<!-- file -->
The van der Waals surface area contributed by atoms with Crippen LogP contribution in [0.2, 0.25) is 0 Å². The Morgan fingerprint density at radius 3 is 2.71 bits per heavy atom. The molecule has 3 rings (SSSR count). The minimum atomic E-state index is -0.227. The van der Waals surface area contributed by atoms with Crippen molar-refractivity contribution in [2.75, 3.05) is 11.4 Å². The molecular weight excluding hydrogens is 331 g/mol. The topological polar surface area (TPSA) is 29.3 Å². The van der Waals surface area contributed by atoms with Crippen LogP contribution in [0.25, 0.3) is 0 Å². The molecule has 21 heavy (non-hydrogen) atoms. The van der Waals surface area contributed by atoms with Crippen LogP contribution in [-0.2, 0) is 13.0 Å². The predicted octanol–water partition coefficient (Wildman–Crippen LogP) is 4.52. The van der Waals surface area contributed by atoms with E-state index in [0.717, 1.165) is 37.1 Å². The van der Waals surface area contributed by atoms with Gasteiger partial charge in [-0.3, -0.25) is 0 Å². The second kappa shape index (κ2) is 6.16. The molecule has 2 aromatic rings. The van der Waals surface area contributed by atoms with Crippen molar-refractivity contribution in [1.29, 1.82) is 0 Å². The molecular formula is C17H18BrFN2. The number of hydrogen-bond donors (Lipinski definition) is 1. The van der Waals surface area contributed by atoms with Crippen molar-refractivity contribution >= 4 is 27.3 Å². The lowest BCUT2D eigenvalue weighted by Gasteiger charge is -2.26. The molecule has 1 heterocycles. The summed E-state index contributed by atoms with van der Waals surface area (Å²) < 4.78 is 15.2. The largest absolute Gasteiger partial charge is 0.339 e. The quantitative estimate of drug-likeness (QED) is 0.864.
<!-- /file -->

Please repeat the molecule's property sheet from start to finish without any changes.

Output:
The van der Waals surface area contributed by atoms with Crippen LogP contribution in [0.2, 0.25) is 0 Å². The Morgan fingerprint density at radius 3 is 2.71 bits per heavy atom. The molecule has 3 rings (SSSR count). The minimum atomic E-state index is -0.227. The van der Waals surface area contributed by atoms with Crippen molar-refractivity contribution in [2.75, 3.05) is 11.4 Å². The molecular weight excluding hydrogens is 331 g/mol. The topological polar surface area (TPSA) is 29.3 Å². The van der Waals surface area contributed by atoms with Crippen LogP contribution in [0.25, 0.3) is 0 Å². The molecule has 21 heavy (non-hydrogen) atoms. The van der Waals surface area contributed by atoms with Crippen LogP contribution in [-0.2, 0) is 13.0 Å². The predicted octanol–water partition coefficient (Wildman–Crippen LogP) is 4.52. The van der Waals surface area contributed by atoms with E-state index in [0.717, 1.165) is 37.1 Å². The van der Waals surface area contributed by atoms with Gasteiger partial charge in [-0.3, -0.25) is 0 Å². The second kappa shape index (κ2) is 6.16. The molecule has 2 aromatic rings. The van der Waals surface area contributed by atoms with Crippen molar-refractivity contribution in [1.29, 1.82) is 0 Å². The molecular formula is C17H18BrFN2. The number of hydrogen-bond donors (Lipinski definition) is 1. The van der Waals surface area contributed by atoms with Crippen molar-refractivity contribution >= 4 is 27.3 Å². The lowest BCUT2D eigenvalue weighted by Gasteiger charge is -2.26. The molecule has 1 heterocycles. The summed E-state index contributed by atoms with van der Waals surface area (Å²) < 4.78 is 15.2. The largest absolute Gasteiger partial charge is 0.339 e. The quantitative estimate of drug-likeness (QED) is 0.864.